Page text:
2. MBCT seeks to enhance cognitive awareness by helping individuals develop a non-judgmental and accepting attitude toward their thoughts and emotions. Participants learn to observe their thought patterns without getting entangled in negative cognitive cycles, promoting a more balanced and objective perspective.

3. The program aims to cultivate mindfulness skills, emphasizing present-moment awareness and focused attention. Through meditation practices and mindfulness exercises, participants develop the ability to stay present and fully engage with their experiences, reducing automatic reactions and habitual patterns of thinking.

4. MBCT extends its goals beyond formal meditation sessions, encouraging participants to integrate mindfulness into their daily lives. This includes applying mindfulness to routine activities, relationships, and challenging situations, fostering a sustained and practical approach to mindfulness.

5. MBCT aims to empower individuals to take an active role in their mental health. By providing tools for self-management, participants learn to navigate their emotional landscape with greater resilience. The goal is to enable individuals to become more attuned to their inner experiences and respond to challenges in a way that promotes well-being and reduces the risk of relapse.


1. Mindful Breathing: Participants practice focusing attention on their breath, observing inhalations and exhalations without judgment. This technique enhances present-moment awareness and serves as a foundational mindfulness exercise.

2. Body Scan Meditation: A guided awareness of sensations in different parts of the body helps individuals connect with their physical experiences. This technique fosters mindfulness and can promote relaxation while developing an awareness of the mind-body connection.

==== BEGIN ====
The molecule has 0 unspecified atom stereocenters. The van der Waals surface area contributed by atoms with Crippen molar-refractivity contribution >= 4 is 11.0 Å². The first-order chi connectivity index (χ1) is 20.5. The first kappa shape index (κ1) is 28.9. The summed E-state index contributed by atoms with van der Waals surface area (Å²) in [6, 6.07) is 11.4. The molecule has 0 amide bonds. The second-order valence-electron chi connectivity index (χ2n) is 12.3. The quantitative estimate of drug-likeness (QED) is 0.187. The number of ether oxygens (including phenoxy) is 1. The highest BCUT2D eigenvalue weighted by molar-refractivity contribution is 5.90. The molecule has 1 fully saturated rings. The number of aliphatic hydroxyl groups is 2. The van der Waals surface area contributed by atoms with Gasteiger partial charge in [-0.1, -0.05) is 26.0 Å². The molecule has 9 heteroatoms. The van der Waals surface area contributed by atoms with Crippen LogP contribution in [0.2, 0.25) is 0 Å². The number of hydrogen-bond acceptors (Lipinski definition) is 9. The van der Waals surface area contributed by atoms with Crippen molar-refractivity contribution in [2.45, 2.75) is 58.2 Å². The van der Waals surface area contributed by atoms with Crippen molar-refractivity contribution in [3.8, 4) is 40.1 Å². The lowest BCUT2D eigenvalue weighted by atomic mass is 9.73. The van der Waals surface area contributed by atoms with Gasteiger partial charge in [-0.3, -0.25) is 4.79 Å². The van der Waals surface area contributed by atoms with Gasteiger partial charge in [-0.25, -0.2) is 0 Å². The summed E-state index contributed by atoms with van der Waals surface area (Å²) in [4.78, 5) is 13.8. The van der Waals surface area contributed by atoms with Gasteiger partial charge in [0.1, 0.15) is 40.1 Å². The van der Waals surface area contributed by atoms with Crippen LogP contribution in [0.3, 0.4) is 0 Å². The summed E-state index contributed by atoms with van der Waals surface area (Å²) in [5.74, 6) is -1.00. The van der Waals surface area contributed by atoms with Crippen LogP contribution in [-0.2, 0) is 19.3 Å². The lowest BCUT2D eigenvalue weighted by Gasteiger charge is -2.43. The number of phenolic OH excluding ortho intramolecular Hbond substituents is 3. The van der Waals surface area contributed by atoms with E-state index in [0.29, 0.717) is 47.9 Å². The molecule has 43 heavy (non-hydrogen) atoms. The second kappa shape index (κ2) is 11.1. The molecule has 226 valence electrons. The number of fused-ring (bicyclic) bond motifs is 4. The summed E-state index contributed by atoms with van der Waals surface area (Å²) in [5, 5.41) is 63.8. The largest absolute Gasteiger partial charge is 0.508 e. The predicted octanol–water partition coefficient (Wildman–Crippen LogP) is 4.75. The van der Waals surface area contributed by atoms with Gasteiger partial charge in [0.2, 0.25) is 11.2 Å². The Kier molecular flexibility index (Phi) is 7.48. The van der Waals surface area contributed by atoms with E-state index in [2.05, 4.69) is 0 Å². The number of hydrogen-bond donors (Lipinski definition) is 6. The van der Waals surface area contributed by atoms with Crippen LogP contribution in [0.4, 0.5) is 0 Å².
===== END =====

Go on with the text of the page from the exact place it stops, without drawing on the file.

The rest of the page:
3. Mindful Observation of Thoughts: Participants learn to observe their thoughts without getting entangled in them. This involves cultivating a non-judgmental attitude toward thoughts and recognizing them as passing mental events rather than absolute truths.

4. Mindful Movement (Yoga): Incorporating gentle yoga or mindful movement allows individuals to engage in physical activity with heightened awareness. This technique combines movement with mindfulness, promoting a mind-body connection and reducing stress.

5. Three-Minute Breathing Space: A brief, structured practice involving three stages—awareness of current thoughts and feelings, focusing on the breath and body sensations, and expanding awareness to the present moment. This technique is often used as a quick reset in daily life.

6. Loving-Kindness Meditation: Participants cultivate feelings of compassion and goodwill, directing these sentiments towards themselves and others. This technique aims to enhance positive emotions and foster a sense of connection and kindness.

7. Cognitive Restructuring: Traditional cognitive therapy techniques are integrated, where individuals learn to identify and challenge negative thought patterns. Mindfulness is employed to create space between thoughts and reactions, promoting a more adaptive response to cognitive triggers.